Almond Hull-Split Prediction Model
Theodore DeJong, Department of Plant Sciences, University of California, Davis
A timely harvest is essential for maintaining almond nut quality. The ability to predict the date of almond harvest maturity as early in the season as possible would be beneficial for almond growers, because of the complicated logistics of late season orchard management and the large land area under almond cultivation. This knowledge would also aid in marketing considerations.
The model presented here was developed using data from an 8-year study conducted in three major growing regions of the Central Valley of California (south, central and north) and involved many important California almond cultivars. The model predicts a date for almond hullsplit in a location, based on user input of a date of 1% of full bloom and temperature readings during the first 90 days after bloom collected by a specific CIMIS weather station, also designated by the user. This model will only work 90 days after bloom.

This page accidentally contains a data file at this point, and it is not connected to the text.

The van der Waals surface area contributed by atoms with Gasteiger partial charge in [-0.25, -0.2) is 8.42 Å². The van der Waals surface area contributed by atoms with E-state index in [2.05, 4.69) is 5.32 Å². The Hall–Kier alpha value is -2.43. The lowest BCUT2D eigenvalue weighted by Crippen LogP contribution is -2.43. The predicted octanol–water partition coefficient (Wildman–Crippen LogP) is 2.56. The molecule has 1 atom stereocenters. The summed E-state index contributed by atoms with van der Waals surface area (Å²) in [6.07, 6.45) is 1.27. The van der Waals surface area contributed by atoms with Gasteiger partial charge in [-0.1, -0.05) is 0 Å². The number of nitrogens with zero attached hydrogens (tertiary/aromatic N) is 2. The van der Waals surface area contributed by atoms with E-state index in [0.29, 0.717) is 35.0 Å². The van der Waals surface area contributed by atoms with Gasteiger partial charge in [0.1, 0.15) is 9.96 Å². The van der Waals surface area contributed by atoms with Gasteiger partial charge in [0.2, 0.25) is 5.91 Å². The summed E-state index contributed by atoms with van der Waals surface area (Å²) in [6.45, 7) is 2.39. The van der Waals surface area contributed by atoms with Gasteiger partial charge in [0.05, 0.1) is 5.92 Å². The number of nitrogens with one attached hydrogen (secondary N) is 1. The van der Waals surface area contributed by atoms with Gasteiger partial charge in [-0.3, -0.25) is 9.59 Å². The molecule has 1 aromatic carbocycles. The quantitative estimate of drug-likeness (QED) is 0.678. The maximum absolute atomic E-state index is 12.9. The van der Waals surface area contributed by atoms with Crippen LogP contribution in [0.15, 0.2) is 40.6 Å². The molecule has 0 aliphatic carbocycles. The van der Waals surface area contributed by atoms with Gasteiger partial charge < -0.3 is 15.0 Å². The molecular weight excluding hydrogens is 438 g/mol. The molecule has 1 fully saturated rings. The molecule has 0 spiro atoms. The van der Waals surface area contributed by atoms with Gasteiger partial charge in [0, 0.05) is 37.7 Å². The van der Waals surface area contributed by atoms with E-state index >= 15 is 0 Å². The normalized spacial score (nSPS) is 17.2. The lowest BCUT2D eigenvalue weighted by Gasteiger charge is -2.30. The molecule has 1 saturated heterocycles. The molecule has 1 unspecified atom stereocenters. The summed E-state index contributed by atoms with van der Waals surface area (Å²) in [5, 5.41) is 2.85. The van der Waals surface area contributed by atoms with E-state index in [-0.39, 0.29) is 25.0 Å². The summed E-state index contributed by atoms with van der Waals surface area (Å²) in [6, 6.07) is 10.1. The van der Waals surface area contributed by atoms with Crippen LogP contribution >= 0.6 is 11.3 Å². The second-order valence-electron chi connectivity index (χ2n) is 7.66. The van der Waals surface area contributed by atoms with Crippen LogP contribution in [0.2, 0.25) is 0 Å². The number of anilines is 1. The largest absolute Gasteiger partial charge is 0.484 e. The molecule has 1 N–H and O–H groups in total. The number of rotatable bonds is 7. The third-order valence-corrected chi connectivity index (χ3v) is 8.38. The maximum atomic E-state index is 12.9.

This hull-split prediction model is based on the concept that the rate of fruit development from bloom to 1% hull-split is highly dependent upon early spring temperatures (Tombesi, et al., 2010). The rate of fruit development between 1% and 100% hull-split can also vary greatly among years and cultivars (Connell, et al., 2010.). To estimate the approximate time that a cultivar will be ready for harvest, you can use this hull-split prediction model coupled with the information in Table 3 of Connell, et al., 2010 to estimate 100% hull-split.